Last Wednesday, Arizona Senator John McCain (R-AZ) slammed his Republican colleague, Senator Rand Paul (R-KY) for not only “achieving the objectives of Vladimir Putin”, but directly “working for” the Russian President. That’s a pretty serious charge to level against a United States Senator. The actual story, though, is much less controversial and really shows the level of petulance and lifelong war mongering of John McCain.
First for some background. To say that the history between the two senators is rocky would be an understatement. In 2013, McCain took shots at Paul over his filibuster of the nomination of CIA director John Brennan. Sen. Paul was critical of the idea that the then Obama Administration would be able to use drone strikes to murder American citizens on American soil. Also in 2013, as Sen. Paul was preparing to run for the Republican Presidential nomination, McCain said that if the 2016 Presidential race was between Rand Paul and Hillary Clinton, he’d have a hard time making up his mind. Senator Paul shot back at McCain, calling him “stale and moss covered”.
The fact is that the men have radically different views on foreign policy matters. Rand Paul, much like his father Ron, is a non-interventionist. This means he is skeptical of interference into the external affairs of other sovereign states, especially military interference. Non-interventionists prefer to use diplomacy and avoid any wars that are not explicitly in self-defense. Fundamentally, non-interventionism is the Non-Aggression Principle applied to sovereign states.
John McCain, on the other hand, is a warmonger, more commonly called a defense hawk, who has never met a war he didn’t like. In 2003, McCain slammed then President George W. Bush for not committing enough troops to Iraq. Per Ted Carpenter of the Cato Institute, McCain “has also advocated hardline policies toward Iran, Syria, and North Korea, and has even staked out confrontational positions toward such major powers as China and Russia. The evidence suggests that a McCain administration would be even more reckless and aggressive than the current [George W. Bush] one.” And just in case you’ve lost track of all the countries that McCain wants to bomb, here’s a handy map.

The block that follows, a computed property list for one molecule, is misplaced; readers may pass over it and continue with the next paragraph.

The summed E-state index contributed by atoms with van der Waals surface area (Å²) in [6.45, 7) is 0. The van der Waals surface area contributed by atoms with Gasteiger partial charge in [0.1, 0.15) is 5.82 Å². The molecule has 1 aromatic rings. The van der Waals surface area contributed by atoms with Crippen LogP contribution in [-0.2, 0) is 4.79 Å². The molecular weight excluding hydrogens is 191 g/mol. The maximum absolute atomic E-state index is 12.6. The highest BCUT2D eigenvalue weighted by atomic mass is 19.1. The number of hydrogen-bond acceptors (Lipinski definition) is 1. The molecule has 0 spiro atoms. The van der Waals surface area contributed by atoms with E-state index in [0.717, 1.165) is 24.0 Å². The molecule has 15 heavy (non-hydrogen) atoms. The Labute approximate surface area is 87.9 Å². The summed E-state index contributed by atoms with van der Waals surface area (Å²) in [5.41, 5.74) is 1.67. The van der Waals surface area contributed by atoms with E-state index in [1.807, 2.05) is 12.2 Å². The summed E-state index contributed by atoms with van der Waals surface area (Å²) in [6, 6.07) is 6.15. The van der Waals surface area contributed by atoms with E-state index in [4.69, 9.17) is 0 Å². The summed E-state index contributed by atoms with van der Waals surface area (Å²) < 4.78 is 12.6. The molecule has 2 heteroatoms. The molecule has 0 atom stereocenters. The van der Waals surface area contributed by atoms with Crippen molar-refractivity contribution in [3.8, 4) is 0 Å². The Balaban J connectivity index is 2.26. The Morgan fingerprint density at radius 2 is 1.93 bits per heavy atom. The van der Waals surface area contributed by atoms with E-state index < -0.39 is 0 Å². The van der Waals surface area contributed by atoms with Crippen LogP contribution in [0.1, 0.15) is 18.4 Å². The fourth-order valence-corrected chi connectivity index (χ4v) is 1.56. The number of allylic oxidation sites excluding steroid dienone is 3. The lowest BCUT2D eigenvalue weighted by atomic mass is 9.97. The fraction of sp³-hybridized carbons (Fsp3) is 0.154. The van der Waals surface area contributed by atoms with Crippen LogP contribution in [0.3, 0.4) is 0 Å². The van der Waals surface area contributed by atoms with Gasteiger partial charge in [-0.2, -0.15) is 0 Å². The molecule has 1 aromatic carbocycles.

Fast forward to last week. This current dustup between the two senators occurred over a resolution put forth by McCain to expand the NATO alliance to include the former Yugoslav republic of Montenegro. For a country to be added to NATO, the senate needs a unanimous vote. When the voting started, Sen. Paul walked into the chamber, voted no, and promptly left.
McCain wasted no time in attacking Sen. Paul and, without proof of any kind, claimed he was ‘working for Vladimir Putin”. To McCain, because Paul left after objecting to the inclusion of Montenegro he had zero valid reasons for his opposition.
This is clearly not the case as Paul explained in a later statement, “Currently, the United States has troops in dozens of countries and is actively fighting in Iraq, Syria, Libya, and Yemen (with the occasional drone strike in Pakistan). In addition, the United States is pledged to defend 28 countries in NATO. It is unwise to expand the monetary and military obligations of the United States given the burden of our $20 trillion debt.”
It’s obvious that this kind of logical thinking is too much for McCain to handle. It seems that no price is too high to pay for escalating aggressions with Russia.
It didn’t take long for Sen. Paul to strike back, saying, “We’re lucky John McCain is not in charge” and that what McCain says should be taken with a “grain of salt” because “John McCain’s the guy who’s advocated for war everywhere.”
Senator Paul will get no arguments from us there.